Pamplereau

Recipe Description

Necessity might be the mother of invention, but “what’s handy” is at least its aunt.

I wanted to use up a grapefruit and was also in the mood for something different. Surfing a few waves on the interwebs, I found that elderflower and grapefruit was a tried and true combination–I was surprised by that! I was also surprised by how sweet it was to make the standard recipes combining gin, grapefruit and St. Germaine–and not in a great Honeymooners kind of way, more of a cloying Brimstone & Treacle kind of way. I think of grapefruit as bitter rather than sweet, but it really is pretty sweet underneath it all I guess.

That’s where the lemon juice comes in. As a general rule, if your cocktail is too sweet try lemon juice first thing (lime juice should also work–go with your gut–or what you have on hand!) I had lemon on hand (that’s what my gut told me too) and it worked like a charm! All that was left was naming it. I went for a portmanteau of pamplemousse (French for grapefruit) and fleur de sureau (French for elderflower). Although I’m using English gin, I’m also using St. Germain…and hey, maybe one of the well-reputed French gins would work in this! I’ll try one next time I have it handy 🙂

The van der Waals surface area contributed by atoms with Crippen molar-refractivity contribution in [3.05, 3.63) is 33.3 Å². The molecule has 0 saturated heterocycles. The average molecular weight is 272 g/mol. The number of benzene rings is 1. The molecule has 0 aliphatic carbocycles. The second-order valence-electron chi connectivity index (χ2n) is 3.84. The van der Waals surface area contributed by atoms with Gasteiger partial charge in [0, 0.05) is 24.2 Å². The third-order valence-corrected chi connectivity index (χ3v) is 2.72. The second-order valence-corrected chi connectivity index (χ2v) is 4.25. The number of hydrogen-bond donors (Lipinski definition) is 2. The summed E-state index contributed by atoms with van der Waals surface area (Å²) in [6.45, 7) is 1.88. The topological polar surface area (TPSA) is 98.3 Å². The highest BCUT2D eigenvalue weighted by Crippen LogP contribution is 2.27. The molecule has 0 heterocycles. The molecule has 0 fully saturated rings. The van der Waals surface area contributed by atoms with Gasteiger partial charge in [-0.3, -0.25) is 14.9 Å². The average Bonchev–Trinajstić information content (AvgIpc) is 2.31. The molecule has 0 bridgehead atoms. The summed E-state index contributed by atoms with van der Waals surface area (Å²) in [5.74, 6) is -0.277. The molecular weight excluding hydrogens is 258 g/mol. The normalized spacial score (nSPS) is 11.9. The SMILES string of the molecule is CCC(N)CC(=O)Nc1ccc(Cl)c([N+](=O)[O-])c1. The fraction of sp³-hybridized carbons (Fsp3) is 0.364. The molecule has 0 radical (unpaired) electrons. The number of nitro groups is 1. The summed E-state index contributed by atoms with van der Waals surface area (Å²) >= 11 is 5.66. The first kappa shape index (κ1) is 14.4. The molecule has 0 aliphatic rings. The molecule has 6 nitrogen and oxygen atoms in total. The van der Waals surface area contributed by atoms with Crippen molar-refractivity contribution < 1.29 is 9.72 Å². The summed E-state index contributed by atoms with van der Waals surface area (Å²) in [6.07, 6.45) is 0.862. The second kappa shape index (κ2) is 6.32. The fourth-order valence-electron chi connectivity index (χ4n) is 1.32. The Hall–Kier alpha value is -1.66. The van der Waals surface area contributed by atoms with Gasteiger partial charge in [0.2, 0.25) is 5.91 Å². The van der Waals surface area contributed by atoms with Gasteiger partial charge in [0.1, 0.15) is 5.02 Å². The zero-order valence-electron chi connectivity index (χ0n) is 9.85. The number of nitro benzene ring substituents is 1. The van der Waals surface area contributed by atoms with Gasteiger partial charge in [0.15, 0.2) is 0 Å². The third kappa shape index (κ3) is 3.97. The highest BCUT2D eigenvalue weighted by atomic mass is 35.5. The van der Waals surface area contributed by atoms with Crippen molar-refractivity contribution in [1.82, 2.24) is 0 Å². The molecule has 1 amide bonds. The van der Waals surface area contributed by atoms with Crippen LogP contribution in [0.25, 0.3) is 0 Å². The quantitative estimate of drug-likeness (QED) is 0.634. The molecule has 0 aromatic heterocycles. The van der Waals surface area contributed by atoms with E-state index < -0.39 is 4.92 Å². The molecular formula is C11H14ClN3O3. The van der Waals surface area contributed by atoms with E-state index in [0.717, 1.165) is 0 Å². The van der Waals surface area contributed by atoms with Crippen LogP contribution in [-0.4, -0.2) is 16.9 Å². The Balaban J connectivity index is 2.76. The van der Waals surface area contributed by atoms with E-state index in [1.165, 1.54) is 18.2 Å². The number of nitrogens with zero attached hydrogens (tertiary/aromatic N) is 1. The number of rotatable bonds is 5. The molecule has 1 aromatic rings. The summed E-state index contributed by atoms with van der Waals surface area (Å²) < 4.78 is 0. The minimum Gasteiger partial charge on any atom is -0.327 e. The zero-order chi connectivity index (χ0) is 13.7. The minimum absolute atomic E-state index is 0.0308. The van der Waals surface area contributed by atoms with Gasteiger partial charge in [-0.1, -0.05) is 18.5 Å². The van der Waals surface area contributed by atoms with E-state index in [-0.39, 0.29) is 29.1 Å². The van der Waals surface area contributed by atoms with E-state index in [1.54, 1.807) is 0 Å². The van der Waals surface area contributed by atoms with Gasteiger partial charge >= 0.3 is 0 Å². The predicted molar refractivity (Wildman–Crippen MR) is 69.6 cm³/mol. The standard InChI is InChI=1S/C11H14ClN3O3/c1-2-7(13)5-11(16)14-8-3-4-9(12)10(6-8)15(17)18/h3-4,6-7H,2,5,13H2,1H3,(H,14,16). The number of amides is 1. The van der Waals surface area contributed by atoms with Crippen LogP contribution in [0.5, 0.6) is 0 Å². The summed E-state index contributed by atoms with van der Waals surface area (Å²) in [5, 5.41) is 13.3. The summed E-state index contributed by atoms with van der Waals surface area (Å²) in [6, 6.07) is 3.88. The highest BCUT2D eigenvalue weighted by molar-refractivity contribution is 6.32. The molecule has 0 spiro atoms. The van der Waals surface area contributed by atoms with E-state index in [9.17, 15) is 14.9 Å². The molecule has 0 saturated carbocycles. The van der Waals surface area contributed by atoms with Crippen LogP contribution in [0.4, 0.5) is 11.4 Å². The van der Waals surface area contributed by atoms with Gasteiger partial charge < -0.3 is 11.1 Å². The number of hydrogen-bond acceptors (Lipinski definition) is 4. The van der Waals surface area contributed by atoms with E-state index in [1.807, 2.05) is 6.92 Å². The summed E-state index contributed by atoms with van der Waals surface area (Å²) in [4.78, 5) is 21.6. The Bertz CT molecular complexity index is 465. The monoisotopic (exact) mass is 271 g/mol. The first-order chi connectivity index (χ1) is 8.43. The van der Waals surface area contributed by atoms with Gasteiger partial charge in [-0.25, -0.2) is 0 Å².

Ingredients

  • 5 1/2 ounces Plymouth Gin or any London dry gin
  • 2.5 ounces St Germaine elderflower liqueur
  • 2.5 ounces grapefruit juice (fresh squeezed)
  • 1.5 ounces lemon juice (fresh squeezed)
  • 2 dashes orange bitters
  • 2 ribbons grapefruit peel
    optional...BUT I bet a basil leaf would be PERFECT in this...something about the finish just screams BASIL but I don't have any on hand so I can't prove out my instincts--maybe you will!!

Preparation

Put two Nick & Nora or similar glasses in the freezer (with ribbons if using).

Shake all ingredients thoroughly with ice.

Service

Remove glasses from freezer.

Strain cocktail into glasses.

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